Monday, January 5, 2009

What I Learn Today about Road Safety

Good day, so I just got out of a driver’s training class that was put on by the British Columbia Safety Council at my work. It covers all the basics of safe driving, plus the environmental impact of driving. Anyway, I got talking with the instructor of the course (he used to work at ICBC and has friends in the Ministry of Transportation).

I first wanted to know his thoughts about road geometry, speed, and safety. As you might know, I have some issues with the way the Ministry of Transportation builds roads as do local transportation engineers. If you build a road like a freeway it doesn’t matter what posted speed you have, human nature is such that people will drive at what they think is comfortable. He agreed with this statement and added that people in the MoT know how to build roads with modern standards like narrower lanes to slow traffic to a safe level, but it is political interference that prevents the ministry from being truly innovative. He also said that Europe is light years ahead in traffic safety and road design. The South Fraser Perimeter Road is a perfect example of a project that turned from a 4 lane road to a freeway due to the political process. As it stands, the Ministry of Transportation's mandate is to get as many car, as fast a possible, through an area with little regard to context (urban compared to rural.) If we want to see a modern Ministry of Transportation that treats all modes of travel equally and understands the complexity of the urban environment, it will have to come direct from the BC Minister of Transportation. Anyway, here is an interesting chart about pedestrian fatalities. It is no wonder that the City of Vancouver is lobbying for 40km/h speeds on local streets. These reasons are why I’m a firm believer of the complete road concept.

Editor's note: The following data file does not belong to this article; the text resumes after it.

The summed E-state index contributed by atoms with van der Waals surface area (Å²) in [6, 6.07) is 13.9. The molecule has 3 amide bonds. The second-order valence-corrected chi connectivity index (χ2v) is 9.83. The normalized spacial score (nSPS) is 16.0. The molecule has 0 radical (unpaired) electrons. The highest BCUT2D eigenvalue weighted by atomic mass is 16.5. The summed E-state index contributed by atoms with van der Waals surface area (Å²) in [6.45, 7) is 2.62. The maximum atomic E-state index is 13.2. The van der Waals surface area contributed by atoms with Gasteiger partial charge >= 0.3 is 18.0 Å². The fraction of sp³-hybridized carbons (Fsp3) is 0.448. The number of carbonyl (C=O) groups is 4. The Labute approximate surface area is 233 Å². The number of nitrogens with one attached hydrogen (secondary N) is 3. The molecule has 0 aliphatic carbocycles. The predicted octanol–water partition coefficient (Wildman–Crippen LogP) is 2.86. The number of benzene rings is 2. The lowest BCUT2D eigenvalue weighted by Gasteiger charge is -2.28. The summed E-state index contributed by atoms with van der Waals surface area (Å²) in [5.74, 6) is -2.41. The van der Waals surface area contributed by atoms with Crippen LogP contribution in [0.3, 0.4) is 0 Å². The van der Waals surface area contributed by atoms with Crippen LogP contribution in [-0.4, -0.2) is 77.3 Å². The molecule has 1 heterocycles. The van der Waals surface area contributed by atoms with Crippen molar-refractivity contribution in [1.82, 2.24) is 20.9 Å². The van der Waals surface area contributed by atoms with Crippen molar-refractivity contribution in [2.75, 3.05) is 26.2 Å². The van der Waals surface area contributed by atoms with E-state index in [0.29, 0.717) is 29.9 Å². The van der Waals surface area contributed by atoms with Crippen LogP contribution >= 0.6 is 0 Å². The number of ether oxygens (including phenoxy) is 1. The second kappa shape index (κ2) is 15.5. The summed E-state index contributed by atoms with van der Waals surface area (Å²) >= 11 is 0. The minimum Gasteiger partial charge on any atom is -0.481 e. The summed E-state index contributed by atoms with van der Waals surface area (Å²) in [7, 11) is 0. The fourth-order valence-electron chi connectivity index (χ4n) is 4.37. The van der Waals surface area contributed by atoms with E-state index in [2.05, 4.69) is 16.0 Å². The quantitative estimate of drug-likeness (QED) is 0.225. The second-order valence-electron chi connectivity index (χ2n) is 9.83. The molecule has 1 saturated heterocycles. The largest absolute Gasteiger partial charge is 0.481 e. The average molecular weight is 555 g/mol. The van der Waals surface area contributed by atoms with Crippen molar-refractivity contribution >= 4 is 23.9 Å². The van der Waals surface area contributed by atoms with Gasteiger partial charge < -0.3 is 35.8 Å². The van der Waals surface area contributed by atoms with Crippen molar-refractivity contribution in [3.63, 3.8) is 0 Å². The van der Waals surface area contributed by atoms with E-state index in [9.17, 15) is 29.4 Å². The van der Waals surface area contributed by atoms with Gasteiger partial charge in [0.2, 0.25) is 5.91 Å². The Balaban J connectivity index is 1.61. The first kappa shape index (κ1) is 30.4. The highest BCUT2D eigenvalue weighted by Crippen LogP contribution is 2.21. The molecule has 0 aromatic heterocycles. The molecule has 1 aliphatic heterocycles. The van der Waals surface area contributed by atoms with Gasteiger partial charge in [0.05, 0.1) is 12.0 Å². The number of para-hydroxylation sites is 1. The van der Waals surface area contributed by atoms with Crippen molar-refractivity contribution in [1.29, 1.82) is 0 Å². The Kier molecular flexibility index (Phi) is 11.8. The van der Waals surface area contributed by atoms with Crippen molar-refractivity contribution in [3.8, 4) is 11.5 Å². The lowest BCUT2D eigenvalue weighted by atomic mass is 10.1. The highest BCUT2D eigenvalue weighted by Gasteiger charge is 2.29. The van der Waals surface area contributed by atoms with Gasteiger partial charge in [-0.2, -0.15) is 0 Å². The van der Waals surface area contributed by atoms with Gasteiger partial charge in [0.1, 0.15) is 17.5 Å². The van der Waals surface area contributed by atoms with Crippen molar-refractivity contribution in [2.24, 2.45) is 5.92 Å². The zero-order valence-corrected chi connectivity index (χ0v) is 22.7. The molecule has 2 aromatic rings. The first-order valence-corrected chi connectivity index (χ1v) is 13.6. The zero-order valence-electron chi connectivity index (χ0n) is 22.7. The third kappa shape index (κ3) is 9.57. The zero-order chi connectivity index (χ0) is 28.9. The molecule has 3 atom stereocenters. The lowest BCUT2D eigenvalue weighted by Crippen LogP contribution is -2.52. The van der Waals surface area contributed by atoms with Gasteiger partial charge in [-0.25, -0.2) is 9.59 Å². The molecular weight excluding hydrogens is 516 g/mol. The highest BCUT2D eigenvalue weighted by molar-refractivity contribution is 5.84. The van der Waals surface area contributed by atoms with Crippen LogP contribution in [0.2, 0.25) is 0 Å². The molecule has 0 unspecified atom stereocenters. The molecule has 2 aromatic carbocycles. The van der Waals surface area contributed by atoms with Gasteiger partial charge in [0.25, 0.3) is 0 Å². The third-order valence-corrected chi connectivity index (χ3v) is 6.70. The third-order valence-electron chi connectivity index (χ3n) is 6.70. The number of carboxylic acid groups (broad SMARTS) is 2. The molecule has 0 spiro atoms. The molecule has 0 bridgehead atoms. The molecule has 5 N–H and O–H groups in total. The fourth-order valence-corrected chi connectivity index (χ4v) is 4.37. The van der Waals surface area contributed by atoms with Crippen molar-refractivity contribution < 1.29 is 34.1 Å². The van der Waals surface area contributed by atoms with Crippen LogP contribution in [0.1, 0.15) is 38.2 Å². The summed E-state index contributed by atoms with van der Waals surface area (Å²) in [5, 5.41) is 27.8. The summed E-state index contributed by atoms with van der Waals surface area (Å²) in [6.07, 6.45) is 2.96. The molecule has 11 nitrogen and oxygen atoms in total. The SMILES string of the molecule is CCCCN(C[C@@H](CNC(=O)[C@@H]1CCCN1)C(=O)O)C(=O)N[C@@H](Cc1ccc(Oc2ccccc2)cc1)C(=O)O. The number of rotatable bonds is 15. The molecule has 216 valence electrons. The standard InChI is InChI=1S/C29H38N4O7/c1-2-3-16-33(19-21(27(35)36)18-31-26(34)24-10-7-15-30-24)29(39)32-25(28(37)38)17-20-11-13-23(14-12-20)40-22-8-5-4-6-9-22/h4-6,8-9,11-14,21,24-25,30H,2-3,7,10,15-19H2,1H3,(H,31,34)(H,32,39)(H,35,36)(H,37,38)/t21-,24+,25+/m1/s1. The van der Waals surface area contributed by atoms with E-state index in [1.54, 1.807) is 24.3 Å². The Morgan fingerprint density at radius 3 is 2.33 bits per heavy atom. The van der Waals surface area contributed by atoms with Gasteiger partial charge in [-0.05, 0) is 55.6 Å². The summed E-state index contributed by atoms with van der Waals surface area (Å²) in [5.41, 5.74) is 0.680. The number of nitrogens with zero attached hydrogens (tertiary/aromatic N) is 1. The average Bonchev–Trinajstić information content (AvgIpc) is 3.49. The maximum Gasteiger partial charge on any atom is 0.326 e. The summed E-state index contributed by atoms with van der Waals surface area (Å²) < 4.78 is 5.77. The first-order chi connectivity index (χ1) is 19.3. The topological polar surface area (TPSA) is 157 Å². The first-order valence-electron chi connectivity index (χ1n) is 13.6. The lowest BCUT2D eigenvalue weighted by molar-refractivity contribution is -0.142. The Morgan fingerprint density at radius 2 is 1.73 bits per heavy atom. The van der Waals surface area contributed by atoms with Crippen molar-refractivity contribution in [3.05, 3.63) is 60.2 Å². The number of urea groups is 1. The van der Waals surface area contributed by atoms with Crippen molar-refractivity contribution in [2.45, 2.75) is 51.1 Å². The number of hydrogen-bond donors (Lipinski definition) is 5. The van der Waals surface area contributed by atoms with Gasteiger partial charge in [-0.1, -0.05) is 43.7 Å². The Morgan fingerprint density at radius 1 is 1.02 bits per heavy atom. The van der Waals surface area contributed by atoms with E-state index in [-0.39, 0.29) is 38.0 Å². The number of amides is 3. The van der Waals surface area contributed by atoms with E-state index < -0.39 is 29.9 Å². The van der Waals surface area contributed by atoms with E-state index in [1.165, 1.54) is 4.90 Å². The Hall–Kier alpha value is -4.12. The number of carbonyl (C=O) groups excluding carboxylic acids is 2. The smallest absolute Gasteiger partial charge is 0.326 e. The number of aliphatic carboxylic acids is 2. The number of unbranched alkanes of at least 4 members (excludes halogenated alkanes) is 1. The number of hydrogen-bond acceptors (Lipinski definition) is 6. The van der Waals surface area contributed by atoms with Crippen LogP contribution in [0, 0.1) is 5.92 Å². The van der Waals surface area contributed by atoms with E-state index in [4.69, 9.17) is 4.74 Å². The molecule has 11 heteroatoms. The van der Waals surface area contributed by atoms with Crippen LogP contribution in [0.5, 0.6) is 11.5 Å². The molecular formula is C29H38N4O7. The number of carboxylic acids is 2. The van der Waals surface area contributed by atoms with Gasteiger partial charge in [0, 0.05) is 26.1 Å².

Pedestrian Collisions

At 30km/hour only 2.5% of pedestrians are killed
At 50km/hour about 20% of pedestrians are killed
At 55km/hour about 50% of pedestrians are killed
At 65km/hour about 90% of pedestrians are killed

Source: Ashton and Mackay 1979, European Traffic Safety Commission 1995, Department of Transport (UK) – New directions in speed management: a review of policy

2 comments:

workhoarse said...

Your posting makes no sense. You appear to be comparing residential side streets to highways. The two don’t compare.

Designing and building residential side streets to promote slower speeds, and even lowering the speed limit on side streets to 40 km/h, is a completely appropriate measure for the context of a residential side street.

But you seem to be suggesting that the South Fraser Perimeter Road, which is a highway, and a badly needed one at that, should be built to the speed standard of a residential side street. That doesn’t make any sense. Are you really suggesting this?!!

Nathan Pachal said...

You’re right, residential side street and arterials roads two different things. The SFPR shouldn’t be 40km/hour. The road’s speed limit will be set to 80km/hour for a host of good reason. The problem with the road is that it will be designed as a freeway with freeway standards. I will guarantee that most people will be going 100 km/hour. This is not good for efficient, safety, or the environment. If the province wants people to be going 80km/hour, they shouldn’t be building a freeway. BTW, many of the hundreds of people that are losing there homes and the farmers losing 1,000 acres of prime land don’t thing the SFPR road is a good idea. Considering that there are alternatives…

Check out: http://www.kelowna.ca/CM/Page432.aspx